July 3, 2020

It’s All Good / Patti Lamb

See Jesus in others through acts of humility, kindness

Patti LambIt’s funny which childhood memories stick and become engrained in our brains. I have some distinct memories of my uncle when I was growing up.

Uncle Gerry, a handsome bachelor and one of my mom’s younger brothers, became paralyzed on the left side of his body as the result of an aneurism soon after he turned 40. He entered a nursing home and began using a wheelchair at a young age.

My parents drove across town regularly to visit my uncle, always bearing homemade treats and other goodies. They talked at length with him about sports, recent events and gave family updates. This was all before computers and cell phones.

What I remember even more distinctly is that, in order for him to enjoy the company of family, my mom and dad brought Uncle Gerry to our house on holidays and special occasions for stretches of a week or so. It was no small feat, as he slept in the dining room—which our mother transformed into a comfortable and accommodating guest room—on the second floor of our house. It took several men to help him navigate the stairs with his good leg.

Mom cooked like never before, and I marveled at her culinary masterpieces. She would prepare special food that typically didn’t have its place on our regular family menu. As a small child, I remember staring at the supper table at my uncle’s spot before he would roll up his wheelchair and being impressed, wondering why my parents went to such great lengths.

“Dorothy, thank you for another delicious meal,” he would say. My brothers and sisters and I remember this well. He gratefully spoke from his heart.

Facilitating the use of the bathroom for my uncle was not an easy task, and my parents signed up for some unglamorous duties as a result. I remember looking at my mom one day after she helped my uncle, and I inquired about how she did difficult things without complaining.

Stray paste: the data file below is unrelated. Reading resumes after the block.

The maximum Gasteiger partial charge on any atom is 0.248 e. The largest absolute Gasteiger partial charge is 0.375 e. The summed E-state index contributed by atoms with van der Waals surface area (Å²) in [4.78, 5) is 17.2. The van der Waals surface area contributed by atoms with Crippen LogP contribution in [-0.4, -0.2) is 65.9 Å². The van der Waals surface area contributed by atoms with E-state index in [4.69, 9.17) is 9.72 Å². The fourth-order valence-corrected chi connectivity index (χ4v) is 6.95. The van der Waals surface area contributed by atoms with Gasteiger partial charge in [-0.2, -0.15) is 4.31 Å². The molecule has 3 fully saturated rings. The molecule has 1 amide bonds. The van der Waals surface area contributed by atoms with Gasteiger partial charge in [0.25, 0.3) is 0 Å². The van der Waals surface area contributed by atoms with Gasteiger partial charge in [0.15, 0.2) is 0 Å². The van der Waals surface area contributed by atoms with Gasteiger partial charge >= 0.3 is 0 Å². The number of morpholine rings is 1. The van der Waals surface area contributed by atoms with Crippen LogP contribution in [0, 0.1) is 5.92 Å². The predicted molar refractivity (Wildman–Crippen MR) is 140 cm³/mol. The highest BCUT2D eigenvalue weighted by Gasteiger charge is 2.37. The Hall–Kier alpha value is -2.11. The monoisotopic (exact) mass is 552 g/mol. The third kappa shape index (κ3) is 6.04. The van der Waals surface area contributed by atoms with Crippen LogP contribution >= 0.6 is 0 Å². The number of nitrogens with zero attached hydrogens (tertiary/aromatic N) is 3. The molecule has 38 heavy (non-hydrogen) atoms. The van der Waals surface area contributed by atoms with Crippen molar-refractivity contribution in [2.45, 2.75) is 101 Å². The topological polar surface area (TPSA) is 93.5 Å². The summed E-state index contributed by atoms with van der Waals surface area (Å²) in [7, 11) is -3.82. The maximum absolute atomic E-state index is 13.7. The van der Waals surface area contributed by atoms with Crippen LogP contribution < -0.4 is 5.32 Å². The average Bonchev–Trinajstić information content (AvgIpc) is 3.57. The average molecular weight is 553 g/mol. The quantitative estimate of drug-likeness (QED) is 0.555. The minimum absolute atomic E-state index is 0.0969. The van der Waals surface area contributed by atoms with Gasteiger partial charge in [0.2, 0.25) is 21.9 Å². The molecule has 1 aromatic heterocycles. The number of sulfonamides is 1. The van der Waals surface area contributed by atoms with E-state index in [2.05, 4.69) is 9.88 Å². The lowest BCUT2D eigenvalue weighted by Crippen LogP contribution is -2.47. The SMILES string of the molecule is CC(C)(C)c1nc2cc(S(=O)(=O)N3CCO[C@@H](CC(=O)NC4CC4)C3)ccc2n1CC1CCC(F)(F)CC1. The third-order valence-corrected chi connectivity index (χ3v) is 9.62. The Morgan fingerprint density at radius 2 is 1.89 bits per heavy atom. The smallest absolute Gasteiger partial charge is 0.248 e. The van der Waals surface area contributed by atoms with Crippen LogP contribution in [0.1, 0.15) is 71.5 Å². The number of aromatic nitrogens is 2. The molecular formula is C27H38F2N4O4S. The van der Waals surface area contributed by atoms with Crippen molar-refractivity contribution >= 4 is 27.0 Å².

I’ll never forget her response.

“I’m doing it for God,” she said.

I wasn’t quite 10 years old. I didn’t appreciate it at the time, but she went on to explain that when we are called to do the monotonous, thankless, and even difficult works of service, we must shift our mindsets. When we frame it that we’re doing it for God, that’s a game changer, she said. She told me that we’ve got to look to the divine—to the presence of God—in others. Then service can even become joyful.

My goal is to better adopt this mindset during uncomfortable service opportunities, such as:

  • Cleaning up after my child’s bout with a ferocious intestinal bug at 2 a.m.
  • Delivering appliances to a family on behalf of the Society of St. Vincent DePaul on a sweltering summer day.
  • Changing our plans to visit the community pool as a family, and instead using our time to help our elderly neighbors with yardwork when we see them struggling.

Scripture reminds us: “And the king will say to them in reply, ‘Amen, I say to you, whatever you did for one of these least brothers of mine, you did for me’ ” (Mt 25:40).

While this may not be particularly comforting in our earthly moments, Jesus promised unfathomable eternal rewards when we act with humility and kindness, acknowledging his presence in others.

I’m beginning to understand that it starts by loving and serving family and those closest to us, then extending our circles.

(Patti Lamb, a member of St. Susanna Parish in Plainfield, is a regular columnist for The Criterion.)

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